The employer is also required to make reasonable accommodations to provide a break space other than a bathroom for the mother to use a breast pump. The space must be private. The Department of Labor is particularly interested in comments about (more…)
On the same date, the Colorado minimum wage for tipped employees will also increase 12 cents, from $4.22 to $4.34 per hour. Under Colorado law, employers can take a maximum tip credit against the minimum wage of $3.02 per hour. However, if the employee does not average at least $7.36 per hour in tips and wages combined, the employer must pay the difference as wages.
Colorado employers must update their labor law posters, including minimum wage posters. Employers are required to prominently display the posters in an area accessible by all employees.
Colorado is one of a dozen states that provide for an annual adjustment in the state minimum wage based upon the cost of living. On January 1, 2010 the state minimum wage actually decreased 4 cents per hour from $7.28 to $7.24. However, most employees were still entitled to the federal minimum wage of $7.25 per hour. The annual adjustment is base don the Consumer Price Index for All Urban Consumers in the Denver-Boulder-Greeley combined metro area. Colorado is one of the few states that permit a reduction in the minimum wage.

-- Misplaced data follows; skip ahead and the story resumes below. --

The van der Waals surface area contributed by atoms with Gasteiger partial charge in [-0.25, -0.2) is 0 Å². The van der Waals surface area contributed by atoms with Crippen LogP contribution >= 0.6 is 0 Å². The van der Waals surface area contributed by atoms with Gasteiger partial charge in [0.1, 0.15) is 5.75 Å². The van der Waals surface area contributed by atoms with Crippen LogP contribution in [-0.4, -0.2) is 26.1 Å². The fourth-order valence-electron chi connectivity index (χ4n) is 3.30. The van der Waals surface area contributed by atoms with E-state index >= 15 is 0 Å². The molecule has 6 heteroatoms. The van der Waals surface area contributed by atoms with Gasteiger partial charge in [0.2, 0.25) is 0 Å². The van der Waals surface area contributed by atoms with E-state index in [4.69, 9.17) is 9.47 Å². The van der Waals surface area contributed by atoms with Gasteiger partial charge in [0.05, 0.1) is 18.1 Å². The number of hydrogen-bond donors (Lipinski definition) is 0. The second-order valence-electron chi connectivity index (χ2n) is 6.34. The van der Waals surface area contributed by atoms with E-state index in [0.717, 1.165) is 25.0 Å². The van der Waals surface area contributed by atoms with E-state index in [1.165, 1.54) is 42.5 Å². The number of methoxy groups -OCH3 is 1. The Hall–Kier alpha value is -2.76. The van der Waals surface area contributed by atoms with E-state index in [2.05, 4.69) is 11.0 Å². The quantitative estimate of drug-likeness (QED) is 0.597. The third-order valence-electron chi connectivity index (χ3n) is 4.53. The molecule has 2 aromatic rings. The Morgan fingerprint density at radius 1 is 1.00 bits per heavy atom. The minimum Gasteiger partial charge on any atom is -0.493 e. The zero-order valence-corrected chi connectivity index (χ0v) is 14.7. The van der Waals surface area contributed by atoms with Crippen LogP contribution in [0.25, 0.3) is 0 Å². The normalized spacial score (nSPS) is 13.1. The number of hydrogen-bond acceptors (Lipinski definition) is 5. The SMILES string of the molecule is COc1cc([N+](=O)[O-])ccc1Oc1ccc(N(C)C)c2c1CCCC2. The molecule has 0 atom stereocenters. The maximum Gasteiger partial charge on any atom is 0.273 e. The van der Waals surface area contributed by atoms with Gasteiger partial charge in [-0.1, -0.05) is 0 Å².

The Colorado minimum wage generally applies to private sector (non-government) employees in certain industries including: retail, service, food, beverage, health, medical and commercial support service. It does not apply to government employees or those in manufacturing, construction or the wholesale industry.
The statues provide myriad (more…)
The Arizona minimum wage for tipped employees also increases 10 cents from $4.25 to $4.35 per hour on the same date. Arizona includes car wash attendants, hair dressers, barbers, valets and service bartenders as tipped employees, along with waiters, waitresses and busboys. However, if the tipped employees wages and tips do not average at least $7.35 per hour worked (more…)